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No sacred cows

The problem with deciding that popular culture is ‘problematic’

30 June 2018

9:00 AM

30 June 2018

9:00 AM

A controversy has erupted in Folkestone over a forthcoming screening of Zulu, the classic British war film. A charity has arranged to show the film at the Silver Screen Cinema on Saturday to raise money for members of the armed forces and their families, but the event may have to be cancelled following a letter to the town’s mayor signed by 28 locals objecting to Zulu’s ‘racist overtones’. ‘The film glorifies the myth that was created in 1879 after the humiliation of the British military defeat at the battle of Isandlwana,’ they write. ‘The Battle of Rorke’s Drift was, in reality, little more than a footnote after a far more important and far more gory battle earlier in the day, 11 miles away at Isandlwana.’

The Folkestone letter writers may not know it, but they are part of a growing movement to cleanse popular culture of its politically incorrect content. It is known as ‘the awokening’. In America, numerous films and TV programmes have been criticised for being insufficiently ‘woke’ — that is, failing to advertise their awareness of the systematic biases and challenges facing marginalised communities. I’m not talking about The Birth of a Nation, D.W. Griffith’s silent epic which has long been condemned for its sympathetic portrayal of the Ku Klux Klan, but much more recent fare, such as Friends. The long-running 1990s sitcom is now considered ‘problematic’ — woke-speak for ‘completely unacceptable’ — because, among other things, it poked fun at one of its characters for being an overweight adolescent. That falls under the banner of ‘fat shaming’, one of the deadliest sins in the woke decalogue.


Another example: Sex and the City. In the eyes of one critic, the four main protagonists are ‘largely oblivious to their own privilege as rich cisgender white women with enviable careers living in super-desirable Manhattan apartments’. To rectify this, a Twitter meme has been created called ‘#Woke-Charlotte’ in which one of the characters pops up to scold the others whenever they say anything ‘troubling’ or ‘not OK’. For instance, when Carrie describes bisexuality as ‘a lay-over on the way to Gay Town’, Woke Charlotte is immediately on hand to admonish her. ‘Bisexuality is a real sexual orientation,’ she says. ‘It’s not “just a phase” and as a sex columnist you have a responsibility to educate yourself on queer issues.’

But it isn’t just the pop culture of yesteryear that is targeted by woke crusaders. Last year, a 35-year-old Indian-American comedian named Hari Kondabolu criticised the makers of The Simpsons for trafficking in ‘soft racism’ in the form of Apu, the eager-to-please, south Asian convenience store owner. Kondabolu set out his argument in a documentary called The Problem With Apu, and the writers of the show responded in an episode entitled ‘No Good Read Goes Unpunished’ that includes a scene in which Marge reads Lisa an updated edition of a book she loved as a child but which has been rewritten to expunge its ‘racist stereotypes’. Lisa is bored by the new version and tells Marge the authors should have left the book as it was. ‘Something that started decades ago and was applauded and inoffensive is now politically incorrect,’ she says. ‘What can you do?’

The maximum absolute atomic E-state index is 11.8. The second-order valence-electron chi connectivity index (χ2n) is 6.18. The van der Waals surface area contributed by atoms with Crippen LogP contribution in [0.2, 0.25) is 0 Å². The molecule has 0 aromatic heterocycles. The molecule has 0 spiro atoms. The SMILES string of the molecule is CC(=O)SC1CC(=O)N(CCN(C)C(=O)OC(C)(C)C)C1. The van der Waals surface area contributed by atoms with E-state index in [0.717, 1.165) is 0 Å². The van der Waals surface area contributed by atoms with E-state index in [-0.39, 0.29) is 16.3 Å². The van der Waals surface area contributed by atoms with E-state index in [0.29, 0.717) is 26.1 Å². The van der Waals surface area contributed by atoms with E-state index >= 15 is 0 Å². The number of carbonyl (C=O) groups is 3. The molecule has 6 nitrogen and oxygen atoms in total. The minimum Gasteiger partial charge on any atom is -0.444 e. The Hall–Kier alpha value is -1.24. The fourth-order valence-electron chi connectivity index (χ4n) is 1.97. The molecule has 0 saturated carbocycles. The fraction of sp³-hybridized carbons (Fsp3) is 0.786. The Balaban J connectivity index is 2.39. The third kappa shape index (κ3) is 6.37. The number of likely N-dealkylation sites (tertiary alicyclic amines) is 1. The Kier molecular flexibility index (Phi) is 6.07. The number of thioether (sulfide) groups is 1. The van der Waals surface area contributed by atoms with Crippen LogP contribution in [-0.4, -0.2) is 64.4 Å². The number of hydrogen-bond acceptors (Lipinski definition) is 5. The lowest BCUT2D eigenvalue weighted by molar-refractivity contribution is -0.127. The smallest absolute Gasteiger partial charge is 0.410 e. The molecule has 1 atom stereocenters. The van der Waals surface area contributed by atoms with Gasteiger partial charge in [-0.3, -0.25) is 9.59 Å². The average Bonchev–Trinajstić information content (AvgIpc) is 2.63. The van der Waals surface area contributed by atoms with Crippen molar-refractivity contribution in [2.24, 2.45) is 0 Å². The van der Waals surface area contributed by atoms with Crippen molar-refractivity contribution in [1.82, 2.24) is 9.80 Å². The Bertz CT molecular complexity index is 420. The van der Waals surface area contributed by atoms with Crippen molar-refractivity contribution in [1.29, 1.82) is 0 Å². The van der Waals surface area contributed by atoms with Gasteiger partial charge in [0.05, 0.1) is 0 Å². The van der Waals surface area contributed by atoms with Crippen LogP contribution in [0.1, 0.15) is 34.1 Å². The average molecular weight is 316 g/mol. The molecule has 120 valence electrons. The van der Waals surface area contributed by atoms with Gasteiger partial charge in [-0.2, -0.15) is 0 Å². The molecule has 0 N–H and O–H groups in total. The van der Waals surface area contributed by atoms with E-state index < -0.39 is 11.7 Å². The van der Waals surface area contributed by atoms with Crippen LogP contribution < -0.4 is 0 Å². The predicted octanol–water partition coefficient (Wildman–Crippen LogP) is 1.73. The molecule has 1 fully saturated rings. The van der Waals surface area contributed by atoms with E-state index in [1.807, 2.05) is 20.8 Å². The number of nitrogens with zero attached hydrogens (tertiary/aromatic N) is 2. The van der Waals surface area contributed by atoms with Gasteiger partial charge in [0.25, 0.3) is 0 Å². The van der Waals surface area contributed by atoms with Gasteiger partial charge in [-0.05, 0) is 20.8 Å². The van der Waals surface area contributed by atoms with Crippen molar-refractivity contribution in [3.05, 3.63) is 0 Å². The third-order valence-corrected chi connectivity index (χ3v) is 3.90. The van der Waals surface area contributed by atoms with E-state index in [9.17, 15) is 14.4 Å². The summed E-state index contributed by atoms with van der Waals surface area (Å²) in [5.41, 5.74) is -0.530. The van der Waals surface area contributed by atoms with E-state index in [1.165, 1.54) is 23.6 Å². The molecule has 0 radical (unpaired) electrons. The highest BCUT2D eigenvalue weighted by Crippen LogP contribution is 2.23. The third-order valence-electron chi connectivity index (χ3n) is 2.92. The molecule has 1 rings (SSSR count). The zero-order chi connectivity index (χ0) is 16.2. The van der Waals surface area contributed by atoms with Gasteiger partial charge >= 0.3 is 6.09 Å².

Lisa’s dismissal of Kondabolu’s attack on the grounds that it’s applying today’s moral standards to cultural touchstones of the past is right, I think. Regardless of whether you share the identity politics of the woke critics — and I don’t, obviously — it is nonsensical to condemn the creators of popular entertainment in the past for not being sufficiently aware of our present-day sensitivities. To go further and suggest that certain films and TV programmes should no longer be shown on the grounds that they might cause offence is ridiculously censorious. It rests on the assumption that exposure to this ‘problematic’ material is somehow harmful to contemporary audiences.

In reality, no one is so fragile that they’re likely to be ‘triggered’ by a 1960s film or 1990s sitcom. My 14-year-old daughter and 13-year-old son spend hours watching Friends, in spite of being considerably more woke than their father. Like most people, they’re perfectly capable of placing the series in its historical context and enjoying it without approving of it in every particular. They don’t need protecting from its fat-shaming scenes any more than the resident of a Kent seaside town do from the ‘racist overtones’ of Zulu. Let’s hope the mayor of Folkestone is as robust in his response to these modern-day Mary Whitehouses as Lisa Simpson.

Toby Young is associate editor of The Spectator.


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